However, there are a number of fundamental and far-reaching differences. Frame relay incurs additional overhead by virtue of the fact that it is a packet-switched technology. The fact that there is no dedicated physical circuit along the entire path enables the carrier to provide a flexible bandwidth offering that may prove cost-effective for the customer. A frame relay service entails the purchasing of a committed information rate (CIR) for each PVC.

The CIR is the end-to-end bandwidth that the carrier will guarantee. The customer can also purchase an additional burst rate and this is the maximum traffic rate that will be supported across the PVC. Obviously, the maximum possible burst rate is the physical speed of the customer's access circuit into the frame relay service provider. However, the carrier does not guarantee that traffic will be transmitted at rates exceeding the CIR.

Once this rate is exceeded, all subsequent packets get marked "Discard Eligible" by setting the DE bit in the frame relay header. This is performed at the local frame relay switch. If congestion is detected at a node in the frame relay network, packets marked DE are the first to be dropped. Upon detecting congestion, a frame relay switch will send a Backward Explicit Congestion Notifier (BECN) message back to the source. If the sending router or FRAD has sufficient intelligence to process this message, then it may throttle the sending rate back to the CIR. A customer can therefore tailor the choice of CIR and maximum burst rate in order to attain a cost-effective bandwidth profile that adequately supports the application's requirements.

Applications that use TCP will be more resilient to dropped packets and therefore will incur less of a performance hit than unreliable UDP-based applications. For applications such as voice, an excessive percentage of dropped packets will hinder voice quality.

There is an additional problem that may also be perceptible when running voice traffic at rates in excess of the CIR. Apart from dropping DE traffic during times of congestion the frame relay switch may simply buffer it with a low priority. This means that the traffic may reach the destination but with a large delay and exhibit jitter, which has a serious effect on the quality of voice or any real-time playback. It should be taken as a general rule to avoid running real-time traffic at rates in excess of the CIR. This is pertinent because frame relay services may entail certain bandwidth guarantees; they do not feature any latency guarantees. This may necessitate using different PVC for real-time and non real-time traffic. A frame relay network can provide resilience in a cost-effective manner. Backup PVCs can be employed that have a lower CIR than the equivalent primary PVC. Such a backup PVC should ideally reside in a different cable duct to the local frame relay switch, as it is important to ensure that the resilience is not just theoretical.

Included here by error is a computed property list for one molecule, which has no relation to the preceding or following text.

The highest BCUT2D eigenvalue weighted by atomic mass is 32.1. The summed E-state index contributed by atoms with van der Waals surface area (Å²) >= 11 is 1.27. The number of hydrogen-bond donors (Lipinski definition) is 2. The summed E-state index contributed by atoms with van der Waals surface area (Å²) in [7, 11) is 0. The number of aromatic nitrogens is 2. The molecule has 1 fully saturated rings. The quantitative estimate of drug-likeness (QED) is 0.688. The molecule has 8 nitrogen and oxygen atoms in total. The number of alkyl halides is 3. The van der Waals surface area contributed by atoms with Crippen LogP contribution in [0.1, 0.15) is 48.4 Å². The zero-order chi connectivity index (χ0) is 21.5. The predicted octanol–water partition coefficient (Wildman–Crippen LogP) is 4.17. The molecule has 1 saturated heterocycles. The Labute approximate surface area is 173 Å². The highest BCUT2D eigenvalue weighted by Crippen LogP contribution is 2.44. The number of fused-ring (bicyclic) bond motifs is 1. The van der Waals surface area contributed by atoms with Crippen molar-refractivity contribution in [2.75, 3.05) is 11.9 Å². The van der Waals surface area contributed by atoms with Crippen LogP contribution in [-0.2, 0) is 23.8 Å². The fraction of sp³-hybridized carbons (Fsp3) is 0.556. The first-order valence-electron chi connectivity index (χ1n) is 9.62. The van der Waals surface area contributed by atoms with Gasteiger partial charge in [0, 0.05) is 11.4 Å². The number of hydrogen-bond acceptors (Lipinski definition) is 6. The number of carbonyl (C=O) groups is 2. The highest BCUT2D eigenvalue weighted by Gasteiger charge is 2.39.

Asynchronous transfer mode

ATM is a compromise technology designed to combine the consistency in bandwidth and delay that's associated with traditional clear channel TDM technology with the flexibility of packet switching. ATM's higher layers support the dynamic rerouting of SVCs using PNNI. It is also adaptable to bursty traffic conditions. Small fixed-length 53-byte cells serve to minimize the variation in delay or jitter experienced in the WAN. While ATM employs many similar principles to frame relay, the switching of small fixed-length cells coupled with QoS features inherent in the ATM protocol suite make it more suitable for heterogeneous and real-time applications.

ATM resource and QoS parameters

The user can avail of similar flexibility in bandwidth offering that frame relay affords. With ATM, a sustainable cell rate (SCR) and a peak cell rate (PCR) can be purchased from the service provider. This is very much an equivalent idea to CIR and EIR in frame relay. Thus, as with frame relay, the customer has a certain amount of control over access speeds and can tailor this to application requirements.